Watersheds are the ecosystems where we live. If we eliminated the country, state and city political labels, we would see our lives defined by the ecosystems that surround us and the habitats, wildlife and waters within them. Groundwater and surface waters like streams and rivers, and their end points at the ocean or in coastal lagoons, are the life blood for ecosytems. The water quality in them defines the flood control, habitat, wildlife and natural filtering resources and capabilities of a watershed. We have eleven watersheds in the county that drain toward the Pacific Ocean. Read more on these pages about the watershed that you live in.
Coastkeeper has monitored San Diego’s waterbodies since 2000. We use the data collected by our trained volunteers to identify polluted waters and reduce sources of pollution. San Diego’s local government agencies have limited resources and they monitor infrequently, providing only a snapshot of water quality. Data collected by Coastkeeper volunteers increases the amount available so regulators can assess more comprehensive water resources data to make more effective decisions on how to reduce sources of pollution.
Coastkeeper staff and its crew of trained volunteers currently collect and analyze water samples that are analyzed for basic chemistry, nutrients, bacteria, and toxicity from nine out of 11 watersheds in San Diego County on a bi-monthly basis. To ensure that our data meets the highest quality standards possible, Coastkeeper follows a rigorous quality assurance and control plan and standard operating procedures that have been approved by our state regulatory agencies.
To our knowledge, we are the largest volunteer-based water quality monitoring program in the state. Through this program, we create community involvement and stewardship by educating the public on the importance of good water quality in our coastal and inland waters. It adds the scientific data component to Coastkeeper’s work. We are tremendously grateful to the volunteers and partners who share our passion for keeping our waters clean and healthy.
The map above shows the most recent data we have for each location. The sampling locations are graded on how many constituents exceed regulatory thresholds and by how much those thresholds are exceeded. The sites are graded from excellent to poor and reflect only the most recent month’s data. The grading only factors in those constituents which we measure, and do not take into account other possible indicators of stream health such as habitat quality.
What Does Each Rating Mean?
Excellent: These watersheds are mostly healthy and thriving in their natural state. The majority of indicators are at healthy levels throughout the year.
Good: These watersheds are impacted by pollution but remain more resilient than lower grades. They often have one or two indicators that consistently exceed healthy standards at a low level or at a higher level, but only at certain times throughout the year.
Fair: These watersheds are significantly impacted by pollution. They have two or more indicators consistently exceeding healthy levels.
Marginal: These watersheds are severely impacted by pollution and struggling to survive. They have multiple indicators consistently exceeding healthy levels.
Poor: The large majority of indicators in these watersheds consistently exceed healthy levels by high amounts. Many native species may not be able to survive or reproduce in these conditions.
These measurements are not pollutants themselves, but indicate whether or not there is a problem in the river. Like a doctor checking your pulse, if something is wrong, these measurements will be out of whack. The flora and fauna of our waterways survive within very narrow ranges of these indicators.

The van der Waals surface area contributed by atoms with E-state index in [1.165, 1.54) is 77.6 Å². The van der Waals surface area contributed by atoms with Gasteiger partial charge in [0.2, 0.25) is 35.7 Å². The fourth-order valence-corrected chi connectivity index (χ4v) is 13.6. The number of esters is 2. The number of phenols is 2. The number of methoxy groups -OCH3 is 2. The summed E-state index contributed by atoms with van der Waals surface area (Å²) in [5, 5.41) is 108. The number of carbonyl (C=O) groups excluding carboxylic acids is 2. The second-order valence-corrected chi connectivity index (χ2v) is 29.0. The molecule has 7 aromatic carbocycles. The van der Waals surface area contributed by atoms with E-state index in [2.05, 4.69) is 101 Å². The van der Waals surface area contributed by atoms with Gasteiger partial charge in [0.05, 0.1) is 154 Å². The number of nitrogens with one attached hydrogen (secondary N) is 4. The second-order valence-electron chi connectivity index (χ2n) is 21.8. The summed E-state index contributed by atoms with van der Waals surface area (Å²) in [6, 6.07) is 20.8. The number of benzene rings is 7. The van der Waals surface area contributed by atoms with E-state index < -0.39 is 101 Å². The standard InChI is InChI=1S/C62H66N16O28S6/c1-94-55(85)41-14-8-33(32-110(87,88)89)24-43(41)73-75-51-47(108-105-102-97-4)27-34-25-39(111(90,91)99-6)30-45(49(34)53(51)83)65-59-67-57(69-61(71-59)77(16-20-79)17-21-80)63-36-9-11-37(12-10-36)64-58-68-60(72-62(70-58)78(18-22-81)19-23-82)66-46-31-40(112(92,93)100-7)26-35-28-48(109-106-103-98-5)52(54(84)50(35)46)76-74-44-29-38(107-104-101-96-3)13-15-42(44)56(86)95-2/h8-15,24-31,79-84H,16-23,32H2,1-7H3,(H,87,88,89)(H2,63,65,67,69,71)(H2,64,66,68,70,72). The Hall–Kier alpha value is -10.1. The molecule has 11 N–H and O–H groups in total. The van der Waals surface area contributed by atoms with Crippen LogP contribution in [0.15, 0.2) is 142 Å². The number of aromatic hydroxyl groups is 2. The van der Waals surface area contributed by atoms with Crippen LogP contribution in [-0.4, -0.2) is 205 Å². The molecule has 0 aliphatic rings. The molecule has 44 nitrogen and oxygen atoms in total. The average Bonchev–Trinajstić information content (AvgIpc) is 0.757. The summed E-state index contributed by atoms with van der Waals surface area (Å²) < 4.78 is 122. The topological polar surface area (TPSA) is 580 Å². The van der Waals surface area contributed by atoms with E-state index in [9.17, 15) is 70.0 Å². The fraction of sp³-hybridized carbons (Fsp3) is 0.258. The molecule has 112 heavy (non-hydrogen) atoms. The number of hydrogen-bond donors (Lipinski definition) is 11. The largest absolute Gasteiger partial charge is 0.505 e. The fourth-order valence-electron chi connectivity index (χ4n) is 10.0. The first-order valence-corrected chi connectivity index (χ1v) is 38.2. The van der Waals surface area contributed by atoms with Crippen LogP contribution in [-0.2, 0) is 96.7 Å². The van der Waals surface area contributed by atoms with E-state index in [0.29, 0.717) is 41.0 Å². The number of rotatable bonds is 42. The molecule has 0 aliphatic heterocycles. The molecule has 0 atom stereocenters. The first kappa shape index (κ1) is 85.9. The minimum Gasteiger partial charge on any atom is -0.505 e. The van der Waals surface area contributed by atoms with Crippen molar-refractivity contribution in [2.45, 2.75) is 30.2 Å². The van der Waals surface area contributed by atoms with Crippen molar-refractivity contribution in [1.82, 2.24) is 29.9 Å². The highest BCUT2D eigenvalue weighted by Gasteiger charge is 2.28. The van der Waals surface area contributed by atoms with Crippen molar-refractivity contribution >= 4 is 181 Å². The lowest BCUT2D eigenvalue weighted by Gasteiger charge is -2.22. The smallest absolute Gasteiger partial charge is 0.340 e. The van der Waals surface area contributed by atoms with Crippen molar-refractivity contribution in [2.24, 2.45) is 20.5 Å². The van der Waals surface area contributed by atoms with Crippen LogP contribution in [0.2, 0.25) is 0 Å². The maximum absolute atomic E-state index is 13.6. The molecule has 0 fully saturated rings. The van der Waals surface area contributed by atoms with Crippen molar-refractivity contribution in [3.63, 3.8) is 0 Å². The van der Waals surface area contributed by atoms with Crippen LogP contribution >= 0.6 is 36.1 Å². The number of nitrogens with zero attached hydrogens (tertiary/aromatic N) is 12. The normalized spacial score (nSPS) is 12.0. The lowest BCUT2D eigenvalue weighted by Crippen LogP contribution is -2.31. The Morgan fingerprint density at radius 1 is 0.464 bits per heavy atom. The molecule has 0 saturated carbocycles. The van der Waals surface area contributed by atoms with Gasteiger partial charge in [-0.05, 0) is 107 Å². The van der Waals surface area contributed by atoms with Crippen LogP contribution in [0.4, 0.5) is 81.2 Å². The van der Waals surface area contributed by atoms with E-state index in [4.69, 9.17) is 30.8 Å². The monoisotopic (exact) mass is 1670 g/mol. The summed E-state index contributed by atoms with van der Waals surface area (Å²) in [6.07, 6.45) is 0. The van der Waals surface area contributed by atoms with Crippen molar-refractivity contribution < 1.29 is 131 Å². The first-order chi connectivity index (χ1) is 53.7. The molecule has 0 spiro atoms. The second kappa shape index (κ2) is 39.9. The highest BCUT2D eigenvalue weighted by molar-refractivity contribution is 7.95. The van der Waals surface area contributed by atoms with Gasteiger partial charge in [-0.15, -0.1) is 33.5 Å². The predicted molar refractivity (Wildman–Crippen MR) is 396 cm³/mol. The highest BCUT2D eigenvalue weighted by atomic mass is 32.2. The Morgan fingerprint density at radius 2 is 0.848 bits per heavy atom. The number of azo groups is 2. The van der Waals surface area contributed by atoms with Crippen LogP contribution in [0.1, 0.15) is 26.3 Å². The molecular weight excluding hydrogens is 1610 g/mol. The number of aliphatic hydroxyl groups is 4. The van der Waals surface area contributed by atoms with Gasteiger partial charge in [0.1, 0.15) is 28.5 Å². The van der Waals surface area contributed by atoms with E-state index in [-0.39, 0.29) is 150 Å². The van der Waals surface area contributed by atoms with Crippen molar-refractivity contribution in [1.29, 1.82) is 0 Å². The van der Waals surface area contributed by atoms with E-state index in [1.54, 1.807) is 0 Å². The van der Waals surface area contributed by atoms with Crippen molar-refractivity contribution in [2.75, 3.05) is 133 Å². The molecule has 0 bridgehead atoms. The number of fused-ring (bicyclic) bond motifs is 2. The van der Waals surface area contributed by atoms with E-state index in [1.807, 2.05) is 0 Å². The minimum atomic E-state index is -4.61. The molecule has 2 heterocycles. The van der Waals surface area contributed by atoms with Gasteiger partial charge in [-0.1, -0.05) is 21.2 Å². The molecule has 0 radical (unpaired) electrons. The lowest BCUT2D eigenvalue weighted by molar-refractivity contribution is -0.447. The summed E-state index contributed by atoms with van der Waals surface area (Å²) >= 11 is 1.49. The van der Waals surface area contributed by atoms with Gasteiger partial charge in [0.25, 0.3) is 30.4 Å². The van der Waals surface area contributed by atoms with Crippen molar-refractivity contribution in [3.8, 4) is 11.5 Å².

People get the nutrients they need to live and grow from the food we eat, in the form of sandwiches and vegetables. Plants get their nutrients from the soil and water, in the form of mostly nitrogen and phosphorus. In the farm or garden, people add these nutrients to encourage robust and healthy plant growth. In the water, however, these nutrients are rarely beneficial.Too many nutrients can cause the algae to grow out of control which will blanket the stream bed or surface with unsightly algae. These mats of algae smothers the bottom or shades the sun from the stream. Once that algae star to die, however, it sinks to the bottom and is decomposed by bacteria. This decomposition strips the water of the dissolved oxygen the aquatic species need to breathe. This process is called eutrophication
Coastkeeper monitors bacteria as a way of assessing how safe that water is for human contact. E. coli and Enterococcus bacteria are used as indicators of water contamination by fecal material (‘poop’). These indicator bacteria are not ones that would necessarily make you sick, however they may indicate water contamination by sewage, animal or bird waste. Viruses, protozoa, and other bacteria are difficult and time intensive to monitor, so we monitor easy ones that can show us if these harmful organisms are at dangerous levels. Always pick up your pet’s waste. Pet poop is a huge source of bacteria.
A number of metals are extremely toxic to humans and aquatic organisms. Since dissolved metals can bind tightly to sediments in the water, Coastkeeper monitors only the metals that are dissolved in the water since they are bioavailable and toxic. These metals come from industrial pollution as well as from our car’s oil drips and brake pad dust. Since measuring these low levels of metals requires expensive machinery, we work with Dr. Rick Gersberg at the San Diego State University Graduate School of Public Health. We monitor for cadmium, chromium, lead, nickel, zinc, and copper.
This project is financed under the Safe Drinking Water, Water Quality and Supply, Flood Control, River and Coastal Protection Bond Act of 2006, administered by State of California, Department of Water Resources.